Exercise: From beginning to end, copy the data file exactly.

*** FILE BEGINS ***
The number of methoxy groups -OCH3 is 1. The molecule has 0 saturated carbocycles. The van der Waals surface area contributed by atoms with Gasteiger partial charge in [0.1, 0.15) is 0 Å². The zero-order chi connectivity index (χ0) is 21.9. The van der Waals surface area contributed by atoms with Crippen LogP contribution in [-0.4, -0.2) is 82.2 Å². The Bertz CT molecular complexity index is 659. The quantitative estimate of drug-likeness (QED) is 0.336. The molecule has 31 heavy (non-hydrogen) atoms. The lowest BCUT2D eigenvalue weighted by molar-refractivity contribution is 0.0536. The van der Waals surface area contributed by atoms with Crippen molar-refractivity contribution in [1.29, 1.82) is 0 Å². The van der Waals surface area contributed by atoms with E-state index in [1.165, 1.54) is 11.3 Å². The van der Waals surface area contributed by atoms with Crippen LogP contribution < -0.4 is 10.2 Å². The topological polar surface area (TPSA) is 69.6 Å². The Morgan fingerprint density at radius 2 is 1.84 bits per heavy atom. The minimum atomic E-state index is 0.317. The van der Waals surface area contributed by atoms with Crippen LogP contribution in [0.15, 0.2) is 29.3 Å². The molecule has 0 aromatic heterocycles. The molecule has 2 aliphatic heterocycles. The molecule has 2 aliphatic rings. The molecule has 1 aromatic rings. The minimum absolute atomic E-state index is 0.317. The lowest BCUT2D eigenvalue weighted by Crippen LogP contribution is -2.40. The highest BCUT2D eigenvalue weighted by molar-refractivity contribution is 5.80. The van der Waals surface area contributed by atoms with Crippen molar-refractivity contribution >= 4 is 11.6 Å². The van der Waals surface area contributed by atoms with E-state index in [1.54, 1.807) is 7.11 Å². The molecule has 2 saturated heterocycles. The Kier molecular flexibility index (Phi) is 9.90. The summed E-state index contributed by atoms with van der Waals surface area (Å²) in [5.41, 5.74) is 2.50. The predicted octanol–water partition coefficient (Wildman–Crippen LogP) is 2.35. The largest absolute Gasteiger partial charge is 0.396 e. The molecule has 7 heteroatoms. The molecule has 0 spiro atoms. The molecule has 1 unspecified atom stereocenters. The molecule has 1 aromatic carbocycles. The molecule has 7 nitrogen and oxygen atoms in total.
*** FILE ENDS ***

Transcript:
The number of methoxy groups -OCH3 is 1. The molecule has 0 saturated carbocycles. The van der Waals surface area contributed by atoms with Gasteiger partial charge in [0.1, 0.15) is 0 Å². The zero-order chi connectivity index (χ0) is 21.9. The van der Waals surface area contributed by atoms with Crippen LogP contribution in [-0.4, -0.2) is 82.2 Å². The Bertz CT molecular complexity index is 659. The quantitative estimate of drug-likeness (QED) is 0.336. The molecule has 31 heavy (non-hydrogen) atoms. The lowest BCUT2D eigenvalue weighted by molar-refractivity contribution is 0.0536. The van der Waals surface area contributed by atoms with Crippen molar-refractivity contribution in [1.29, 1.82) is 0 Å². The van der Waals surface area contributed by atoms with E-state index in [1.165, 1.54) is 11.3 Å². The van der Waals surface area contributed by atoms with Crippen LogP contribution < -0.4 is 10.2 Å². The topological polar surface area (TPSA) is 69.6 Å². The Morgan fingerprint density at radius 2 is 1.84 bits per heavy atom. The minimum atomic E-state index is 0.317. The van der Waals surface area contributed by atoms with Crippen LogP contribution in [0.15, 0.2) is 29.3 Å². The molecule has 0 aromatic heterocycles. The molecule has 2 aliphatic heterocycles. The molecule has 2 aliphatic rings. The molecule has 1 aromatic rings. The minimum absolute atomic E-state index is 0.317. The lowest BCUT2D eigenvalue weighted by Crippen LogP contribution is -2.40. The highest BCUT2D eigenvalue weighted by molar-refractivity contribution is 5.80. The van der Waals surface area contributed by atoms with Crippen molar-refractivity contribution >= 4 is 11.6 Å². The van der Waals surface area contributed by atoms with E-state index in [1.54, 1.807) is 7.11 Å². The molecule has 2 saturated heterocycles. The Kier molecular flexibility index (Phi) is 9.90. The summed E-state index contributed by atoms with van der Waals surface area (Å²) in [5.41, 5.74) is 2.50. The predicted octanol–water partition coefficient (Wildman–Crippen LogP) is 2.35. The largest absolute Gasteiger partial charge is 0.396 e. The molecule has 7 heteroatoms. The molecule has 0 spiro atoms. The molecule has 1 unspecified atom stereocenters. The molecule has 1 aromatic carbocycles. The molecule has 7 nitrogen and oxygen atoms in total.